Special Reviews

Genome Sequence of the Nematode C. elegans: A Platform for Investigating Biology

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Science  11 Dec 1998:
Vol. 282, Issue 5396, pp. 2012-2018
DOI: 10.1126/science.282.5396.2012


The 97-megabase genomic sequence of the nematode Caenorhabditis elegans reveals over 19,000 genes. More than 40 percent of the predicted protein products find significant matches in other organisms. There is a variety of repeated sequences, both local and dispersed. The distinctive distribution of some repeats and highly conserved genes provides evidence for a regional organization of the chromosomes.

The genome sequence of C. elegans is essentially complete. The sequence follows those of viruses, several bacteria, and a yeast (1, 2) and is the first from a multicellular organism. Some small gaps remain to be closed, but this will be a prolonged process without much biological return. It therefore now makes sense to review the project as a whole.

Here, we describe the origins of the project, the reasons for undertaking it, and the methods that have been used, and we provide a brief overview of the analytical findings. The project began with the development of a clone-based physical map (3, 4) to facilitate the molecular analysis of genes, which were being discovered at an ever increasing pace through the study of mutants. This, in turn, initiated a collaboration between the C. elegans Sequencing Consortium and the entire community of C. elegansresearchers (5). The resulting free exchange of data and the immediate release of map information (and later sequence) have been hallmarks of the project. The resultant cross correlation between physical and genetic maps is ongoing and is essential for achieving an increasing utility of the sequence.

Along with the genome sequencing project, expressed sequence tag (EST) sequencing has been carried out. Early surveys of expressed sequences were conducted (6), but complementary DNA (cDNA) analysis has been carried out primarily by Y. Kohara (7). This group has contributed 67,815 ESTs from 40,379 clones, representing an estimated 7432 genes. This extensive information has been invaluable in identifying and annotating genes in the genomic sequence. Others also contributed the 15-kilobase (kb) mitochondrial genome sequence (8).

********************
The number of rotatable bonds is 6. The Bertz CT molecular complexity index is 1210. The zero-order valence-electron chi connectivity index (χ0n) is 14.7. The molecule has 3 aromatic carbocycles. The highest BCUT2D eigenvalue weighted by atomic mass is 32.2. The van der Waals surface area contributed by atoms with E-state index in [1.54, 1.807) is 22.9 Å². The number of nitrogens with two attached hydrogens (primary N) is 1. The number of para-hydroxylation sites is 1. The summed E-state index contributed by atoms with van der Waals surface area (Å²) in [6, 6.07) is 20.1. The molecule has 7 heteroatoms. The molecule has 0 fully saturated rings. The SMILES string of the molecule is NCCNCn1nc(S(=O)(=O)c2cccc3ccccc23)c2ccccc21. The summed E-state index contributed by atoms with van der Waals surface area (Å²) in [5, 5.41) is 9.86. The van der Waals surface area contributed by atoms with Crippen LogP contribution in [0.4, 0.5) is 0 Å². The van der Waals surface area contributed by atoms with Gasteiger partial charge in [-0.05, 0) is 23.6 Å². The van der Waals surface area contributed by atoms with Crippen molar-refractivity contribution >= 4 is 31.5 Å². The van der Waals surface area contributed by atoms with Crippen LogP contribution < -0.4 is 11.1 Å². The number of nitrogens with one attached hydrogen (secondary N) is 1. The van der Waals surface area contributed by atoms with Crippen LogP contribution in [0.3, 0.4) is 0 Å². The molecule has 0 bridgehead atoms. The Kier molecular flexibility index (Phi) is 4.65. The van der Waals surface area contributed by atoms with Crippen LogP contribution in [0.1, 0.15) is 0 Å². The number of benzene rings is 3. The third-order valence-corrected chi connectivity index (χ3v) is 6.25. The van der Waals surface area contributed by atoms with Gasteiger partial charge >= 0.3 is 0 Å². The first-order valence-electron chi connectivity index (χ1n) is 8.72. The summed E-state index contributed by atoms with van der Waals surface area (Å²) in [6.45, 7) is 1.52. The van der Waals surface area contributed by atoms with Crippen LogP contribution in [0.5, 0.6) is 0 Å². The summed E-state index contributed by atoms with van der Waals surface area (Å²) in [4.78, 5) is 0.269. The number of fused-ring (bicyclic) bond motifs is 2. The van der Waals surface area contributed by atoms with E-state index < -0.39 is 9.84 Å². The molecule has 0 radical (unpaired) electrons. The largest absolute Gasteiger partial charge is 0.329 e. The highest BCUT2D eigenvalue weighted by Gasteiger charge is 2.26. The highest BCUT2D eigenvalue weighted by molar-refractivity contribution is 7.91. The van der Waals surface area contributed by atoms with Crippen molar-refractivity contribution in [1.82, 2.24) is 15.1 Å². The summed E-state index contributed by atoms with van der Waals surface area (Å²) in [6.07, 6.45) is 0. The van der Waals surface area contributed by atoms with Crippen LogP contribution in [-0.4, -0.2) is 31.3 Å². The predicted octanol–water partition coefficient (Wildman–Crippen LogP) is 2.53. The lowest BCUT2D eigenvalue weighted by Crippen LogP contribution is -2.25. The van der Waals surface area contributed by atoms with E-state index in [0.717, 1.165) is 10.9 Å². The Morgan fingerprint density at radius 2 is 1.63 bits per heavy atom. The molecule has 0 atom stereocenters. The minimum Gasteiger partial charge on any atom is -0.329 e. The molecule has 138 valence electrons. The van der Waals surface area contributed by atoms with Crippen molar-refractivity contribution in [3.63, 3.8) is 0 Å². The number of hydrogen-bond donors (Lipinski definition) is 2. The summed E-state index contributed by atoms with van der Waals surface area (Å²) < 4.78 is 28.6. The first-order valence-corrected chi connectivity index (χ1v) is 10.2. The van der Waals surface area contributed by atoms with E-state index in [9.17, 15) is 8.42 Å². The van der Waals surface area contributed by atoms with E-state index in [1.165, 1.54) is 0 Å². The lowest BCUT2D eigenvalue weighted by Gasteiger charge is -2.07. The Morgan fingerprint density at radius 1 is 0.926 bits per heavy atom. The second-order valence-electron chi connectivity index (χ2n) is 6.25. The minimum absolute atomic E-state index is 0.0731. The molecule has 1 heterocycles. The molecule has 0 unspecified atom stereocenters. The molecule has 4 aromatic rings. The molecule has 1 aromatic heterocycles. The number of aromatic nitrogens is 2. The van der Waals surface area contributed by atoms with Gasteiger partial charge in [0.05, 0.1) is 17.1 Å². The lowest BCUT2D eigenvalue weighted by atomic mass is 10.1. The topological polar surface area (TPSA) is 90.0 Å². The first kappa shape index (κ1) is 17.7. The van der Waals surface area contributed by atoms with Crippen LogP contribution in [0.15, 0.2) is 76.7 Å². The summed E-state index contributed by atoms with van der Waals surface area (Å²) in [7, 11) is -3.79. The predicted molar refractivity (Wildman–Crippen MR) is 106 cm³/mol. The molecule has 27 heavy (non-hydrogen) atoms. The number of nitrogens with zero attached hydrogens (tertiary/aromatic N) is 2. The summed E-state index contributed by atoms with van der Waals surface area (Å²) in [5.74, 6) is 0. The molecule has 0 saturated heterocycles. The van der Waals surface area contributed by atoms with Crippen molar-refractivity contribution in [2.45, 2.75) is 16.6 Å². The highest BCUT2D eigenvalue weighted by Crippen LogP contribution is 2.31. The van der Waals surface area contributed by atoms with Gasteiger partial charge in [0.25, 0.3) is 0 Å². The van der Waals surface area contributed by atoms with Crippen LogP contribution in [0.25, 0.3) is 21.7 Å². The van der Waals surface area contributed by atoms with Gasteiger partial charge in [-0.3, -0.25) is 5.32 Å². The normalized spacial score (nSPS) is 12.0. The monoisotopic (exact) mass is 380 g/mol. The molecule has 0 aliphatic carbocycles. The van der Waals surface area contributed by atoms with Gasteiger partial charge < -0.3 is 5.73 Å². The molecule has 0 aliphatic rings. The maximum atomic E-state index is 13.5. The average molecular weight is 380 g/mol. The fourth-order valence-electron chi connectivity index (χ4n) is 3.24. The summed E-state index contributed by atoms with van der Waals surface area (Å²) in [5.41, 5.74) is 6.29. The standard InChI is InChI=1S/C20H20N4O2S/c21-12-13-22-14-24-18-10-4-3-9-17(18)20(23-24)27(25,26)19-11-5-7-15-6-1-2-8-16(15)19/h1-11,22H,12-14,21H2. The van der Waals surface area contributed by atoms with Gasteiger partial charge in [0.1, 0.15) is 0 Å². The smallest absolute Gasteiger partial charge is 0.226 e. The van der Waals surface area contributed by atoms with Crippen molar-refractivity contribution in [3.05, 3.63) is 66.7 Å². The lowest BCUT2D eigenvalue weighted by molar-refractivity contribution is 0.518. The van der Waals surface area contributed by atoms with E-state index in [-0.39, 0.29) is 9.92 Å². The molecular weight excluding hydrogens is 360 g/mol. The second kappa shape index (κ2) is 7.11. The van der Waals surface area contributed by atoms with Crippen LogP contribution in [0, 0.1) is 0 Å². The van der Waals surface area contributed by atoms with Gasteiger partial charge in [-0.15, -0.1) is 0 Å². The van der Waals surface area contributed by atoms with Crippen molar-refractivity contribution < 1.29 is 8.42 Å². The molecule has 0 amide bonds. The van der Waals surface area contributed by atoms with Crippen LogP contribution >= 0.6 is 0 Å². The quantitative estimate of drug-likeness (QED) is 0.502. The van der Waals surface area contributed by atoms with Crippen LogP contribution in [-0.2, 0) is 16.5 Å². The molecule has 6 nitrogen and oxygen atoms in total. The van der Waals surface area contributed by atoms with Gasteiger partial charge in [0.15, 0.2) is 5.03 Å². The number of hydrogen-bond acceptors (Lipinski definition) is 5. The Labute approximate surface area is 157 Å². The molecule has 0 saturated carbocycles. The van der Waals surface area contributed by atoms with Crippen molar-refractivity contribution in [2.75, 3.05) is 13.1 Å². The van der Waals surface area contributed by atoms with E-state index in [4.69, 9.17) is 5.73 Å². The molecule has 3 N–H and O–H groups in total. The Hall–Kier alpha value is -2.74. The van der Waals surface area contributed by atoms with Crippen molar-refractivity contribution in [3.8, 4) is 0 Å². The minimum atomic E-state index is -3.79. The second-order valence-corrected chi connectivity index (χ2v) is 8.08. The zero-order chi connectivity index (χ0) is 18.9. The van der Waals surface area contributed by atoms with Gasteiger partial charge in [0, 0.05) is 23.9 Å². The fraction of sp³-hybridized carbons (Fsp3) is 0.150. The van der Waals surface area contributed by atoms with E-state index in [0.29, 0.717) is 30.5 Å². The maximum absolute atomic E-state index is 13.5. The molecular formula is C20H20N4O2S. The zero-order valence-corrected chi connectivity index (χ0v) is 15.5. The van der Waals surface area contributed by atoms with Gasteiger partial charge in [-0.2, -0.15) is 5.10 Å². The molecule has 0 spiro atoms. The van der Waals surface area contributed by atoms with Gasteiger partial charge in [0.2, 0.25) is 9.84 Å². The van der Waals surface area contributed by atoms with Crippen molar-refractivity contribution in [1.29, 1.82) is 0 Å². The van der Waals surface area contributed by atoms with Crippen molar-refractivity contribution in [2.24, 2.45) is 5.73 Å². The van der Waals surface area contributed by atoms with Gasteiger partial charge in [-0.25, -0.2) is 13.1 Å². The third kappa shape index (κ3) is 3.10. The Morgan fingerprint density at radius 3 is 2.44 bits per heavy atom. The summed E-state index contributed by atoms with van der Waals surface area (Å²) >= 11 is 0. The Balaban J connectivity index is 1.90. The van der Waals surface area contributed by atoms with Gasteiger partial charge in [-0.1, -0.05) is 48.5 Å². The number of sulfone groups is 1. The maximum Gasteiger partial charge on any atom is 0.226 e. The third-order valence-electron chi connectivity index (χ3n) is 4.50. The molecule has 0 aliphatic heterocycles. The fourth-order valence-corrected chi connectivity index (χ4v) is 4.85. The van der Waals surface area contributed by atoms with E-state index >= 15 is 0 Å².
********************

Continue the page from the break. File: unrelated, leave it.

The preexisting physical map, on which sequencing was based, had been initiated by the isolation and assembly of random cosmid clones (with a 40-kb insert, which was the largest insert cloning system available at the time) with a fingerprinting method (3). At a sixfold redundant coverage of the genome in cosmids, nonrandom gaps persisted. In most cases, hybridization screening of cosmid libraries failed to yield bridging clones, but the newly developed yeast artificial chromosome (YAC) clones (9) rapidly closed most of the cosmid gaps. Incidentally, the YAC clones also covered almost all of the genome, providing a convenient tool for the rapid scanning of the entire genome by hybridization (4). About 20% of the genome is represented only in YACs.

By 1989, it became apparent that, with the physical map in hand, complete sequencing of the genome might be both feasible and desirable. Joint funding [from the National Institutes of Health and the UK Medical Research Council (MRC)] for a pilot study was arranged, and in 1990, the first 3-megabase (Mb) sequence was undertaken. Success in this venture (10, 11) resulted in full funding and the expansion of the two groups of the consortium in 1993.

Sequencing began in the centers of the chromosomes, where cosmid coverage and the density of genetic markers are high. Cosmids were selected by fingerprint analysis to achieve a tiling path of overlapping clones (in practice, 25% overlap on average). Some sequencing of YACs was explored (12), but because of yeast DNA that contaminated preparations of YAC DNA, this approach was deferred in anticipation of the complete sequence of yeast, which enabled contaminating reads to be easily identified. The sequencing process (13) can be divided into two major parts: the shotgun phase, which is sequence acquisition from random subclones, and the finishing phase, which is directed sequence acquisition to close any remaining gaps and to resolve ambiguities and low-quality areas. Numerous and ongoing improvements to the shotgun phase have increased sequencing efficiency, improved data quality, and lowered costs. Similarly, finishing tools have improved dramatically. Nonetheless, finishing still requires substantial manual intervention, with a variety of specialized techniques (14, 15).